TAI Tzu Ying has been treading a different path to her rivals this year. She is cherry-picking the best tournaments to support her ambition. This feels like an athlete with a plan and along with her coaches she understands that entering every tournament is not the effective way for her to achieve her goal. Getting the balance right between training, competition and fitness is what coaches are paid to do. I think it’s been a stroke of genius to play in the PBL. It has freshened up the daily grind, there are some excellent training partners for her and she gets to play matches that are important but it’s not a catastrophy to lose. For instance, only 16 years old but Gayatri Gopichand took a set off TTY in the PBL whilst playing for Chennai Superstarz – now here is a girl with ambition!

As ever, this is the most dynamic, exciting sector of badminton with the best athletes. Head-to-head battles between the top 20 players are often gloriously unpredictable. In contrast to the men’s game there is no dominant player except that CHEN Yufei won 7 tournaments in 2019 and significantly she does not lose finals. As current World #1 she started 2020 in good form and won the Malaysia Masters by beating TAI Tzu Ying in two sets. Crucially she hasn’t built upon this opportunity to dominate; she was knocked out of the Indonesian Masters on the second day by the unseeded Line Kjaersfeldt.

Carolina Marin has been cultivating her old aura of unbeatability and has been on the podium at all three competitions this year. Reliable results should be a good indicator of future success so we have to acknowledge that she is the person in January who has delivered. Nevertheless, no titles yet and she has been beaten by three different players: CYF, May & Akane, so this tells me that she still has loads of work to do if she wants to defend her 2016 Gold medal.

Akane & Nozomi: no-one can be under greater pressure to do well in Japan than the two home players. January has been a good month for Akane. Her win over AN Se Young in the Thailand Masters final is perhaps a sign that she is emerging from a hard few months of injury disruption. Nozomi has had a quiet start to the year after a successful and frustrating 2019. Five finals, five runners up medals. There were times last year when she was modifying her game to incorporate more aggression, she has to be less predictable to just get that extra 1% that makes the difference between Silver and Gold.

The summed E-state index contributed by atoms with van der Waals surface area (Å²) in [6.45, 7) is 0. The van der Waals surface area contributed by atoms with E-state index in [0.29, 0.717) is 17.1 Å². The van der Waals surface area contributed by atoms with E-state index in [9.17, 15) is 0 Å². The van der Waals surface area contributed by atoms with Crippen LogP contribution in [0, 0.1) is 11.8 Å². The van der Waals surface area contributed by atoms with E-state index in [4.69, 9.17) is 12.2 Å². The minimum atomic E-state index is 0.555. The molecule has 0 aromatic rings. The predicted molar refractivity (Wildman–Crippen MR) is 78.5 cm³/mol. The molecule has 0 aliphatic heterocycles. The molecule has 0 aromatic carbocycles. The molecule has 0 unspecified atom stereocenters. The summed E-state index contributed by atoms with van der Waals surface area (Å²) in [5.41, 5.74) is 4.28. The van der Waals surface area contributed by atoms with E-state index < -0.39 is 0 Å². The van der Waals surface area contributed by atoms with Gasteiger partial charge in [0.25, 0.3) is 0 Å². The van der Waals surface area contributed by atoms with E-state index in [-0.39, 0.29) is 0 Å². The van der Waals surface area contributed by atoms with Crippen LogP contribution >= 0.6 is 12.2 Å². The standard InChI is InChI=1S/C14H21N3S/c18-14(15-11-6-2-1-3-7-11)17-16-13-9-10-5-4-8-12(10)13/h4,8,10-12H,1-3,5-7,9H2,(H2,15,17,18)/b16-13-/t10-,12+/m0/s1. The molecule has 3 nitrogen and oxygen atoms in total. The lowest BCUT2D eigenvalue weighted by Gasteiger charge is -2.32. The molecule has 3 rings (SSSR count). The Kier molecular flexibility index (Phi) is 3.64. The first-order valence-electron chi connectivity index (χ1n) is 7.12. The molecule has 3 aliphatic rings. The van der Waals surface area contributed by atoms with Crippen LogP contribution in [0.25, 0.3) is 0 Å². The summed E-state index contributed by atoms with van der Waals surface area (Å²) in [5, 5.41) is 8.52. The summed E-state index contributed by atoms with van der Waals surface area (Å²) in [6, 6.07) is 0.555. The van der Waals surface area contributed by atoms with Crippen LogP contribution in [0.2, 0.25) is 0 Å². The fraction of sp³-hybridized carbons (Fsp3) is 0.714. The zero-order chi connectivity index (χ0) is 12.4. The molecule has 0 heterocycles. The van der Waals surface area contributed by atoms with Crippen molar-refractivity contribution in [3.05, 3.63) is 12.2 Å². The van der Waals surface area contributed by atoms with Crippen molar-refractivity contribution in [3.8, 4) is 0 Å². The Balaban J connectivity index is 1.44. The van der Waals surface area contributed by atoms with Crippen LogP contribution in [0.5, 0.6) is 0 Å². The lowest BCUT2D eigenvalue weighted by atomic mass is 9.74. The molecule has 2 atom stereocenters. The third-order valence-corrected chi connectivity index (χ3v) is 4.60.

Indian Badminton

Indian Badminton does seem to be going through a bit of a rough patch at the moment, last year was pretty uneven and not much has improved. Saina Nehwal is a true great of the game but results are not good enough at the moment to ensure her qualification for Tokyo. Only a fool would write off her chances at this point and on a positive note her triumph over AN Se Young in R2 of The Malaysia Masters was a reminder that she can beat anyone. I’m unconvinced that her current coaching setup adds to her competitive edge though; I think that if her fluency improves and strategies to get her qualification points whereever she can are used then we still may see her in Japan. Her withdrawal from the Badminton Asia Team Championships plus her recent political work point to a lack of focus. As an observer I just see chaos.

P V Sindhu has a reputation as a ‘Big Tournament Player’ and is the current world champion. Nevertheless, her tendency to crash out of tournaments too early is frustrating. We often excuse her underperformance because we see her respond well to the biggest challenges. I am sympathetic to this view but surely it’s better to win and get some competitive momentum rather than travel here, there and everywhere only to crash out early? Nevermind, emotions aside, I don’t think her results over the past six months are much worse than Akanes so perhaps it’s better to just enjoy the rollercoaster. Of course she will get to Tokyo, but will she get on the podium? On the strength of January’s performances I am sceptical.

Women’s Doubles